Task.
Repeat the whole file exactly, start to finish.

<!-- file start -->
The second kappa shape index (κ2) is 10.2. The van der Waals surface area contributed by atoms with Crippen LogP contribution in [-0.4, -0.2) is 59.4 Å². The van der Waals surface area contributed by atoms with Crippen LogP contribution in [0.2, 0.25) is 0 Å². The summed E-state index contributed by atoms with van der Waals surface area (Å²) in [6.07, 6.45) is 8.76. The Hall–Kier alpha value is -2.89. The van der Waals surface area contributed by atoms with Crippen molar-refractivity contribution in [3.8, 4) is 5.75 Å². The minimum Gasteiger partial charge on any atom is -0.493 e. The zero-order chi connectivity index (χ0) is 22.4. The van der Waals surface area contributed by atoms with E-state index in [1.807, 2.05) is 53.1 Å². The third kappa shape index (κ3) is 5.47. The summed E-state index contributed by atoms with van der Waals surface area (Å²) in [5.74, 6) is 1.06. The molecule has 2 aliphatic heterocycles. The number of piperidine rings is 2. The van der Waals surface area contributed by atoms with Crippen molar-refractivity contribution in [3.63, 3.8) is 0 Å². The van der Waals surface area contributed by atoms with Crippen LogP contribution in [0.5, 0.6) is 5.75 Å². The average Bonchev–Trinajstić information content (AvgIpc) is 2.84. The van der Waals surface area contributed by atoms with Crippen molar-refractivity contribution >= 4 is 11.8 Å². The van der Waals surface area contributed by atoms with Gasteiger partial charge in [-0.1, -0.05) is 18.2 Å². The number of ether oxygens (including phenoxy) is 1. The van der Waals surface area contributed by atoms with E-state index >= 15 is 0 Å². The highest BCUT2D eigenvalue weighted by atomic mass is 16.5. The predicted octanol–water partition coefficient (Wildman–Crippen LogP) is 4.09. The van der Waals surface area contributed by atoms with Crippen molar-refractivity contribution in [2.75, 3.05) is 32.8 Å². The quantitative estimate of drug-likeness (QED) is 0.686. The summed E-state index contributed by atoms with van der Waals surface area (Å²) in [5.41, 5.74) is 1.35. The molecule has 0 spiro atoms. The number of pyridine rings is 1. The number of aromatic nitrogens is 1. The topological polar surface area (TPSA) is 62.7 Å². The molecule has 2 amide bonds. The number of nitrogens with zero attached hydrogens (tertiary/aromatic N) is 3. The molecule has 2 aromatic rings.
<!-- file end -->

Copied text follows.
The second kappa shape index (κ2) is 10.2. The van der Waals surface area contributed by atoms with Crippen LogP contribution in [-0.4, -0.2) is 59.4 Å². The van der Waals surface area contributed by atoms with Crippen LogP contribution in [0.2, 0.25) is 0 Å². The summed E-state index contributed by atoms with van der Waals surface area (Å²) in [6.07, 6.45) is 8.76. The Hall–Kier alpha value is -2.89. The van der Waals surface area contributed by atoms with Crippen molar-refractivity contribution in [3.8, 4) is 5.75 Å². The minimum Gasteiger partial charge on any atom is -0.493 e. The zero-order chi connectivity index (χ0) is 22.4. The van der Waals surface area contributed by atoms with E-state index in [1.807, 2.05) is 53.1 Å². The third kappa shape index (κ3) is 5.47. The summed E-state index contributed by atoms with van der Waals surface area (Å²) in [5.74, 6) is 1.06. The molecule has 2 aliphatic heterocycles. The number of piperidine rings is 2. The van der Waals surface area contributed by atoms with Crippen molar-refractivity contribution in [3.63, 3.8) is 0 Å². The van der Waals surface area contributed by atoms with Crippen LogP contribution in [0.5, 0.6) is 5.75 Å². The average Bonchev–Trinajstić information content (AvgIpc) is 2.84. The van der Waals surface area contributed by atoms with Crippen molar-refractivity contribution >= 4 is 11.8 Å². The van der Waals surface area contributed by atoms with Gasteiger partial charge in [-0.1, -0.05) is 18.2 Å². The number of ether oxygens (including phenoxy) is 1. The van der Waals surface area contributed by atoms with E-state index >= 15 is 0 Å². The highest BCUT2D eigenvalue weighted by atomic mass is 16.5. The predicted octanol–water partition coefficient (Wildman–Crippen LogP) is 4.09. The van der Waals surface area contributed by atoms with Crippen molar-refractivity contribution in [2.75, 3.05) is 32.8 Å². The quantitative estimate of drug-likeness (QED) is 0.686. The summed E-state index contributed by atoms with van der Waals surface area (Å²) in [5.41, 5.74) is 1.35. The molecule has 0 spiro atoms. The number of pyridine rings is 1. The number of aromatic nitrogens is 1. The topological polar surface area (TPSA) is 62.7 Å². The molecule has 2 amide bonds. The number of nitrogens with zero attached hydrogens (tertiary/aromatic N) is 3. The molecule has 2 aromatic rings.